By the time Liberty discovers what the gods really want from her, she knows that what she wants from God Johnson is worlds away from her original plan. She must either accept the considerable and attractive sacrifice God Johnson makes for her, or leave the natural world and create her own brand of do-gooder stardom as the glamazon goddess she has become.


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A big congratulations to Christian A. Larsen, whose first novel, LOSING TOUCH, (Post Mortem Press)  is catching attention—and includes a foreward by noted author Piers Anthony.

The short story writer-turned novelist describes the book as "Breaking Bad without the meth and with a superpower" and tells the story of a dad who finds he suddenly has the power to walk through walls, also known as "phasing through matter."

In LOSING TOUCH, Morgan Dunsmore feels like everything is out of reach-a paying job, a healthy marriage, and even a good bowel movement. He tries to protect his family from his  anxieties, not to mention their financial burdens, but that just pushes them away even further. And in the middle of it all, he starts to lose his tangibility.

He may be able to walk through walls, but that ability comes with a price. He has to learn not just how to control it, but how to use it without anyone finding out, not even his family. He doesn't want to become a circus freak or government test subject while providing for his wife and kids, but there doesn't seem to be any honest work for a man who can secretly phase through solid matter. The temptations, on the other hand--the temptations are endless, and when he succumbs to the first, the rest begin to fall like dominoes...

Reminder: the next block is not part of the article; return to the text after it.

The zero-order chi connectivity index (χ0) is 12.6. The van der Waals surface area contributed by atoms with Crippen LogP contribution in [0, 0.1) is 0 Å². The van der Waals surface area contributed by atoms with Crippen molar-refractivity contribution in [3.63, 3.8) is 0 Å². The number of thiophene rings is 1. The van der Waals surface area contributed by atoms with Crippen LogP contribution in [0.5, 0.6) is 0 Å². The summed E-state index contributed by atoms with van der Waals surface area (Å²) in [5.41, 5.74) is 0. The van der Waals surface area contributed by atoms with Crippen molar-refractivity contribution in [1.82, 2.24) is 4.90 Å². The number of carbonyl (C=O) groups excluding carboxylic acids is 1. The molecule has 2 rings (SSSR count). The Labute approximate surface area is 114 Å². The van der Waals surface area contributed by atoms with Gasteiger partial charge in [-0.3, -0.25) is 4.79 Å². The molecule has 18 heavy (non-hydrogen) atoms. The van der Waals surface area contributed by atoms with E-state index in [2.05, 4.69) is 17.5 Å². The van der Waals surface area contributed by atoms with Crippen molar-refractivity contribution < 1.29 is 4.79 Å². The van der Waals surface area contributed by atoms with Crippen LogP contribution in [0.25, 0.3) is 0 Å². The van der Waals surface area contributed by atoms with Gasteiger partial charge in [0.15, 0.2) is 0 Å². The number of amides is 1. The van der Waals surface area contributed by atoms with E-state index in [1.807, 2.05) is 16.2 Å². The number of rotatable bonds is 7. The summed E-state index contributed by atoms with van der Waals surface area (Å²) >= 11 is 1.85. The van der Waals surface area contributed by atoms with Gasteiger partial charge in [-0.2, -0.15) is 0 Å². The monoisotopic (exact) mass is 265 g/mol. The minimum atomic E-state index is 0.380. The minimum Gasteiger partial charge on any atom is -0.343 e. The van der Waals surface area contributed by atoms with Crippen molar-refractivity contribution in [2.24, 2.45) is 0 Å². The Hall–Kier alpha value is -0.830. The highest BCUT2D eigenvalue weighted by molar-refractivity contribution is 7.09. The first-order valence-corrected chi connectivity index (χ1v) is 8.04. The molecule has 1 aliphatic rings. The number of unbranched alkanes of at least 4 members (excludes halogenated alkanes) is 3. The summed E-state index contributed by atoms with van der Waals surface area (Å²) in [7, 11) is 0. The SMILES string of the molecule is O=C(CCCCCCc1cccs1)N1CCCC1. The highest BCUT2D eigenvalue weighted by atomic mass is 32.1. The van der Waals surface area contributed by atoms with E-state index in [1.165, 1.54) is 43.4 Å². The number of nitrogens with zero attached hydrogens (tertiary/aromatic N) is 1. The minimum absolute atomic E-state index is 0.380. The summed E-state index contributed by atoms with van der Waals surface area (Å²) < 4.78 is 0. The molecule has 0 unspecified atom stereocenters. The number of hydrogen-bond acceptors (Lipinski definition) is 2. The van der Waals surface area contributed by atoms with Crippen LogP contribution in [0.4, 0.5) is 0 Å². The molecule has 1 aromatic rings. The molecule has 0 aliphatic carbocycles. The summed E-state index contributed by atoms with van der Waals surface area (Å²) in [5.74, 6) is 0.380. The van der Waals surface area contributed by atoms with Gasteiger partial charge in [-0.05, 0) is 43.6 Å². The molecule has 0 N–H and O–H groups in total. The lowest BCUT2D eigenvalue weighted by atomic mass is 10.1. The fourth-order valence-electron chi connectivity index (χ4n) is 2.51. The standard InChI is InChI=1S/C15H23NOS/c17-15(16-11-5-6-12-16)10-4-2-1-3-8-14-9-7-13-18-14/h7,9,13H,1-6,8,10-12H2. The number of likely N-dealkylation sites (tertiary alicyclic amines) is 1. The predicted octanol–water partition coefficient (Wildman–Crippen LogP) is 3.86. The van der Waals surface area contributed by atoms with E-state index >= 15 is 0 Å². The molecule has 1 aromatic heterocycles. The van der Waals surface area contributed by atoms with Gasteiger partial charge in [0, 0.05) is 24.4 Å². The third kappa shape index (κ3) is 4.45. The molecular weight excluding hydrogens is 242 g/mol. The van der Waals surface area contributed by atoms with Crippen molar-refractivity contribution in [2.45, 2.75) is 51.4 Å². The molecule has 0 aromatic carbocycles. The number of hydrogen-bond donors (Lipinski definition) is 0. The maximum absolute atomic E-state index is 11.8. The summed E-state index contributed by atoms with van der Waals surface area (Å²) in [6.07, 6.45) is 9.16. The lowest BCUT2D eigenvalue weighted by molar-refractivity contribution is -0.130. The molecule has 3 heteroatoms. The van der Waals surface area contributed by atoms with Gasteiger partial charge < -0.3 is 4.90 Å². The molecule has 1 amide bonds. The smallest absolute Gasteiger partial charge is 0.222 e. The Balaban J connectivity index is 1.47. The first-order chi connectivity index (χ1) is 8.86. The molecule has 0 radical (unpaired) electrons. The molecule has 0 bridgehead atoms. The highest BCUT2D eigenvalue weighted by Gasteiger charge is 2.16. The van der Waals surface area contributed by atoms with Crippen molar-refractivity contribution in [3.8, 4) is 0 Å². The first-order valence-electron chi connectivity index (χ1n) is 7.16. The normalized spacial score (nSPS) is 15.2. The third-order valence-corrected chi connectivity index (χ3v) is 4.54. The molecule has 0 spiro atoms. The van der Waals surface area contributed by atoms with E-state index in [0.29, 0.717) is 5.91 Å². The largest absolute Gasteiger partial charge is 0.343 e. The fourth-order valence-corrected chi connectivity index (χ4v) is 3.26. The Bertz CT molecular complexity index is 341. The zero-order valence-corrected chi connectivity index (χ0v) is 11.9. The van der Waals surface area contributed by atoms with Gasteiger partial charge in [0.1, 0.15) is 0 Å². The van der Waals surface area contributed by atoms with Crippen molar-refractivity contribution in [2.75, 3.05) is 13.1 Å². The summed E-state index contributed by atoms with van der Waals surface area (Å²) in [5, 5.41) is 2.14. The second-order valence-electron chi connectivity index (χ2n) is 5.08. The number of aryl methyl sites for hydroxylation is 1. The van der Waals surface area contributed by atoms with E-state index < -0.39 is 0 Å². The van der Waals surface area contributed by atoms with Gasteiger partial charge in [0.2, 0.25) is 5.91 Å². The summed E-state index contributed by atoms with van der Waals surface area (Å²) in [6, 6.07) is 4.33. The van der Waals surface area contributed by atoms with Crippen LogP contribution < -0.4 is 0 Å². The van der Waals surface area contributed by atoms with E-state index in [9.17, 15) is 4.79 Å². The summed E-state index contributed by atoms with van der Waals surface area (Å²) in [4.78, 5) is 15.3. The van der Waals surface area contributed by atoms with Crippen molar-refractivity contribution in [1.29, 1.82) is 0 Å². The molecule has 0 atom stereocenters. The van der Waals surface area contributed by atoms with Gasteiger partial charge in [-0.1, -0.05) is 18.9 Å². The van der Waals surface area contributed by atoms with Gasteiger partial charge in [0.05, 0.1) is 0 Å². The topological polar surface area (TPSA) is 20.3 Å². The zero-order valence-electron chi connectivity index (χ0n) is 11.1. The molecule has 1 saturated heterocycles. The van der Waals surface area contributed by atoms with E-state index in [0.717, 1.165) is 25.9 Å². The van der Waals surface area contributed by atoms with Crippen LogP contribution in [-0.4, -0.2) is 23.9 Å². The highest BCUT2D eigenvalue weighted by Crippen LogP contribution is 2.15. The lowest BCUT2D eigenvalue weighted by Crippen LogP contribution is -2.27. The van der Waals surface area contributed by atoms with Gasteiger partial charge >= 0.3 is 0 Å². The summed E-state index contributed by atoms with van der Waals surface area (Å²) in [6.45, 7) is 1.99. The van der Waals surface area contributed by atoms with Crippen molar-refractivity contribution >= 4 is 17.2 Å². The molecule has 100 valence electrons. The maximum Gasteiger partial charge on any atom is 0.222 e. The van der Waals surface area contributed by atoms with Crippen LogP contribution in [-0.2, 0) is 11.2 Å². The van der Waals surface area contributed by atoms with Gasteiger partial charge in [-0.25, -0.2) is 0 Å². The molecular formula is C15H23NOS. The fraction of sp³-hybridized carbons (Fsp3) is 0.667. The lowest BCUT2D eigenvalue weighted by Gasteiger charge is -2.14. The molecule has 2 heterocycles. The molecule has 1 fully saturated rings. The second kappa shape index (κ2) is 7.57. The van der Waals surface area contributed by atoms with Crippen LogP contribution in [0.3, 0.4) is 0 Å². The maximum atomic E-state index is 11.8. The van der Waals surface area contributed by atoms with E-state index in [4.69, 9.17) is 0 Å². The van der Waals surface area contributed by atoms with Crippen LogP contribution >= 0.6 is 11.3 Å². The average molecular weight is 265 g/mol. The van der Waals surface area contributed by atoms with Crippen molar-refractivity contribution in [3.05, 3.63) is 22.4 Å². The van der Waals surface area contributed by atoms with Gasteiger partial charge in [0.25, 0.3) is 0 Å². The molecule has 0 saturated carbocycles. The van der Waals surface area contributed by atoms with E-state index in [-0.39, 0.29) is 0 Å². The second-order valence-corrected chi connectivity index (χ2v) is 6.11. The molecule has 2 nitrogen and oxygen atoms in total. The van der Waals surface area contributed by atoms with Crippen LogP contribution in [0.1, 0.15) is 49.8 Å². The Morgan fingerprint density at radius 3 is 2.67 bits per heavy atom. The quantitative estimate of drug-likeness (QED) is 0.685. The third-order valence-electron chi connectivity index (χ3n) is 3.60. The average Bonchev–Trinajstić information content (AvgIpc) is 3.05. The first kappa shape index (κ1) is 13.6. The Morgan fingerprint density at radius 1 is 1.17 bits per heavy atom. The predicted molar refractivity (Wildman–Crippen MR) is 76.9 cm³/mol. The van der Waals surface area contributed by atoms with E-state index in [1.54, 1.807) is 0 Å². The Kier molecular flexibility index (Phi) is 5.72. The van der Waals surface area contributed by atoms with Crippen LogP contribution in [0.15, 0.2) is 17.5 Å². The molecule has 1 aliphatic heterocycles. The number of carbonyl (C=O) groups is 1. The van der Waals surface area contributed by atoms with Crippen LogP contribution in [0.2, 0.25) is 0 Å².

* * *

  Brian Pinkerton still smiles when he recalls his weekly childhood trips to the library. "My mom was a high school English teacher," he said. "My favorite memory is going to the library every week and I'd come home with a stack of books. I always enjoyed the act of telling stories."

He's been writing novels for 10 years and as a George Romero  ("Night of the Living Dead") fan, wanted to write a zombie novel but as "the genre was overcrowded," he took a slightly different approach in his book, HOW I STARTED THE APOCALYPSE (Severed Press). Chaz Singleton is a lone zombie battling for survival against a hostile humanity.  He holds the fate of the world in his hands, whether he likes it or not. He is dead. He is angry. He is contagious. And he is hungry.

** And coming soon… HOW I STARTED THE APOCALYPSE, Book 2.

"I thought, what about having the poor zombie against humanity," he explained. So, in his book, his character Chaz, is "the zombie in the house and the people want to run him out of town."

  He also took a different approach in his writing in his new book, "KILLER'S DIARY, (July 2013, Samhain Publishing.), a psychological horror novel about a woman who finds a journal and realizes the man she's dating may be a serial killer.

"I always had a fascination with the true crime books," Pinkerton said, wondering, "what goes on in people's minds that they can do these acts?"






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  I also talked about my book, GIRL Z: My Life as a Teenage Zombie,  - the 2013 Young Adult winner of the Halloween Book Festival.

One of my favorite parts of writing about the main character, Becca, and her transformation into a part-zombie was creating some of the things she has to deal with in her new "life" like prejudice, bullying, feeling that she doesn't fit in... and there is the unsureness of just who she is and what she is becoming. 

But she's also strong, knowing that she still has a role (helping protect her family), and perhaps even a future... with a good-looking part Z named Gabe. 

But she's still a kid - with feet in both the present and the future... and no one really knows what is coming next.